and competences of any rating agency (and implicitly envisages that rating agencies will
assist this process through increased transparency).

   c. Significant areas of information are not available to those who rely upon credit
      ratings. Note the list below of comments upon credit rating process and data –
      these are informative as they identify what is not available generally. vi

       (i)     Agencies do not generally publish the expected loss distributions of
               structured products, these could provide a visual reminder of the fatter tails
               embedded in the loss distribution in structured products.
       (ii)    Agencies do not provide a summary of the information provided by
               originators of structured products. Information on the extent of originators‟
               and arrangers‟ retained economic interest in a product‟s performance could
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                                                 EFAMA-ESF-IMA Credit Assessment Guidelines
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               be included in such a summary, which may then satisfy investors that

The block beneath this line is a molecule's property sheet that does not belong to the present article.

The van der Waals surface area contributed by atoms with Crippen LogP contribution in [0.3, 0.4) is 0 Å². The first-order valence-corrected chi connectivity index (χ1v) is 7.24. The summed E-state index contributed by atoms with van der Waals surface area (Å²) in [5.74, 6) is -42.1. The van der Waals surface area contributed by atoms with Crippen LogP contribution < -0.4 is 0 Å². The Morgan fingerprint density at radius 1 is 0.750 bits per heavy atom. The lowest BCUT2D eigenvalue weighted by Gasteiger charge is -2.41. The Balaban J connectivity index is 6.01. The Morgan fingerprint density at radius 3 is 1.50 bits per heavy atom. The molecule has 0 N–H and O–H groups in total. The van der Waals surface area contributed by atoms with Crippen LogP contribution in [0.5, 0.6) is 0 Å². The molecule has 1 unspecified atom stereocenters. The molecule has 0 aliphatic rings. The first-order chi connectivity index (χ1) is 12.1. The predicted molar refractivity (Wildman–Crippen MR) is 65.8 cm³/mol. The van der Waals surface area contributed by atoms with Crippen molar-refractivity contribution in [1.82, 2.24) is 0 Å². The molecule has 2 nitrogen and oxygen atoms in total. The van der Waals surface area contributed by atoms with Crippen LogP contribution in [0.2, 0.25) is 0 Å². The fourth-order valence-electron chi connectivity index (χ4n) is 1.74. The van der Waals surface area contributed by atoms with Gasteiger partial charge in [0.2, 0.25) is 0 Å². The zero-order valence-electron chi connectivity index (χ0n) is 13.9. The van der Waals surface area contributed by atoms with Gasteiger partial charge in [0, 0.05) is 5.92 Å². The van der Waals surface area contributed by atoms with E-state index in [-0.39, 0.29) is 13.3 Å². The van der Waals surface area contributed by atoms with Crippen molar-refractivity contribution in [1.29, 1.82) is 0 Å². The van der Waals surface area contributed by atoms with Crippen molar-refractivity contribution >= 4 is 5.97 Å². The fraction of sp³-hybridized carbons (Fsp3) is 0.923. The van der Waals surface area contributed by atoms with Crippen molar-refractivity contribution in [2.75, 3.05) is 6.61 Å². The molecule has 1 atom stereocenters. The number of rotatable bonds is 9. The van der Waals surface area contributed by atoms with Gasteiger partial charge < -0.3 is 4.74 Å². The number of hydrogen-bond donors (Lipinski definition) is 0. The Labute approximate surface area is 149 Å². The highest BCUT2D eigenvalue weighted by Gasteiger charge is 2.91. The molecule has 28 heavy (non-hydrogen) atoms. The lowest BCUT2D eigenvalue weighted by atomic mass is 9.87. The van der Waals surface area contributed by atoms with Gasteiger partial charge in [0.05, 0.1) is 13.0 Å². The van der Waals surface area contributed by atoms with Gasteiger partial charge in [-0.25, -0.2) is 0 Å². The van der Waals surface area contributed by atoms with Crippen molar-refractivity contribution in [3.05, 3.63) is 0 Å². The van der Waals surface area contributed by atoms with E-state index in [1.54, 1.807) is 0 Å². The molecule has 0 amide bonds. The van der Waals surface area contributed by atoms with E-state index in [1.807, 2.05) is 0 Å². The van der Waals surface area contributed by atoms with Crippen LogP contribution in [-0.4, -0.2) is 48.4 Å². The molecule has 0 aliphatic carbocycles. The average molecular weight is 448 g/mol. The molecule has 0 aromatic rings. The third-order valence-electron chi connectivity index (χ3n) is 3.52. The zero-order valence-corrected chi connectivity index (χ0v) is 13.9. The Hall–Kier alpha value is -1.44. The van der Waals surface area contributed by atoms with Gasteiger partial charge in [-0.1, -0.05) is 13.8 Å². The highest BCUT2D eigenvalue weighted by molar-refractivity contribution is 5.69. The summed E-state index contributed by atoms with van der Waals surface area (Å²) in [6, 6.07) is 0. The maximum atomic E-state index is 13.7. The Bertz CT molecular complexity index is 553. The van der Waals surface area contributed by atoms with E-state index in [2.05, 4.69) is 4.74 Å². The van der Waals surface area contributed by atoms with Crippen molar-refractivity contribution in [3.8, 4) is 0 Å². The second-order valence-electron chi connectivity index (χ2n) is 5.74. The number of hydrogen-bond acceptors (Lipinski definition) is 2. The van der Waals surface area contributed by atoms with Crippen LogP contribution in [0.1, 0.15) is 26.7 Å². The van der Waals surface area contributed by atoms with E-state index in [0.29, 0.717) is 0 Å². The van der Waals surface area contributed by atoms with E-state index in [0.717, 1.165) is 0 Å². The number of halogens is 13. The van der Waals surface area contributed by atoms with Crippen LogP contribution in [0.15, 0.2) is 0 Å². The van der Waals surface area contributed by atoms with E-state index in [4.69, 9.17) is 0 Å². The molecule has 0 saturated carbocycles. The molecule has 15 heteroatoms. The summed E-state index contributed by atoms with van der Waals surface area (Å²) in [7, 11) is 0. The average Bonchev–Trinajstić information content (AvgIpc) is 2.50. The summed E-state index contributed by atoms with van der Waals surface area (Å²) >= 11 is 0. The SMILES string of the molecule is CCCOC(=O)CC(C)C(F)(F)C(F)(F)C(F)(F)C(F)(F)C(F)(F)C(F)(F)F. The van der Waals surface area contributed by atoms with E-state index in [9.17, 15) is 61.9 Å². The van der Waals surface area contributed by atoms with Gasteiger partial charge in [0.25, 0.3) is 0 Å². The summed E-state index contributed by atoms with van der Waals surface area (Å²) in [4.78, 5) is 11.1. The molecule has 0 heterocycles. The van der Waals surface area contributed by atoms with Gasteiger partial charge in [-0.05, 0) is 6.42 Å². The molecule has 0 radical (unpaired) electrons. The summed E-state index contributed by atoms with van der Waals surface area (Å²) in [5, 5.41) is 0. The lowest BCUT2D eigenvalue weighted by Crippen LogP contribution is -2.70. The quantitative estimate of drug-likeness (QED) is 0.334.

incentives are well aligned or encourage asset managers to perform more
               thorough risk assessments.
       (iii)   Agencies do not produce explicit probability ranges for their scores on
               probability of default so as to provide a measure of the uncertainty
               surrounding their ratings.
       (iv)    Agencies do not use the same credit assessment criteria. Currently, some
               use probability of default, some expected loss given default and others a
               combination of these. This leads to a risk of misinterpretation.
       (v)     As rating agencies do not score instruments in relation to market liquidity,
               rating stability or volatility over time or even the certainty with which a
               rating is made, a credit rating is not suitable for monitoring the non-credit
               risks in a portfolio.

3. In the best interests of their clients, where appropriate, asset managers should
   challenge mandates which appear ill-designed.

Ratings can be an effective first filter within an investment process, when comparing a
universe of available SCPs, but ratings should not be the decisive factor in an investment
decision. Asset managers may have more or less say in the mandates they are given; at
times ill-designed regulation, asset allocation specialists or the client may constrain any
input available from the asset manager. However where appropriate, asset managers